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NowWeMOVE is a European-wide campaign to promote sport and physical activity. The cross-sector vision of the campaign to get “100 million more Europeans active in sport and physical activity by 2020”. MOVE Week is an annual Europe-wide event and an integral part of the NowWeMOVE campaign. This year, MOVE Week will take place from 29 September to 5 October.

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This year one of Europe’s oldest, most populated and most visited cities will provide a fitting backdrop for the MOVE Congress 2014 and its theme Open city – Active city. from 22 to 25 October 2014 in Rome-Italy.

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MOVE Quality aims to identify initiatives which inspire more people to be physically active, build the capacity of the organisations delivering them and reward their achievements with a Quality Mark.

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ISCA has created MOVE Transfer as a process of identifying physical activity initiatives for hard-to-reach populations that have run successfully in one setting and transferring them to a new setting (new organisation, new community).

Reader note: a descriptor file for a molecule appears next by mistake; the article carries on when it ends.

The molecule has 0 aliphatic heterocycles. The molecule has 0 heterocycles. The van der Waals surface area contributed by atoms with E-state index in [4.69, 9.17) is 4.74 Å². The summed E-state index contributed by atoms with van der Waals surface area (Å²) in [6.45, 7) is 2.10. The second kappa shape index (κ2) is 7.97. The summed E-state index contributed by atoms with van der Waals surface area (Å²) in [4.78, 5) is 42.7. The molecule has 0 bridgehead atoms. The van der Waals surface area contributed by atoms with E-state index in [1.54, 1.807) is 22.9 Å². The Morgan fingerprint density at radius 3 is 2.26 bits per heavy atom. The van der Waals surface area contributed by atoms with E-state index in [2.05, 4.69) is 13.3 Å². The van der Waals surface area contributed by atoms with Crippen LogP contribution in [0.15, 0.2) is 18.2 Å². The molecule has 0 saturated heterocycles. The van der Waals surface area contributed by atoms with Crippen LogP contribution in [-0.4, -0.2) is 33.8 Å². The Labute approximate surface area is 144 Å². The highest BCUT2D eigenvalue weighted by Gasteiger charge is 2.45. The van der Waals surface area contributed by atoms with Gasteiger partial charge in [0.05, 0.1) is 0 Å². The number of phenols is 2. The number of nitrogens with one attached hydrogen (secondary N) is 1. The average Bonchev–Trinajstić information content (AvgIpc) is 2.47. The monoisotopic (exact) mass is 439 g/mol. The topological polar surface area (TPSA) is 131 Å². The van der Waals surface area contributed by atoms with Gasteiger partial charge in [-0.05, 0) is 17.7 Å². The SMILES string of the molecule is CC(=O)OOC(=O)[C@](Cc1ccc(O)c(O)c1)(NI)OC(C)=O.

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Good Governance in Grassroots Sport Self Assessment Tool: an interactive online tool providing a range of information and templates across three themes of governance and four principles. Start your self assessment now!

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OTHER ISCA ACTIVITIES

Active Network

The ACTIVE Network project has identified partnerships between local authorities and sport organizations to be of such critical value...

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MOVE&Learn

Training on-line tool for non-formal Education through Sport and physical activities with young people.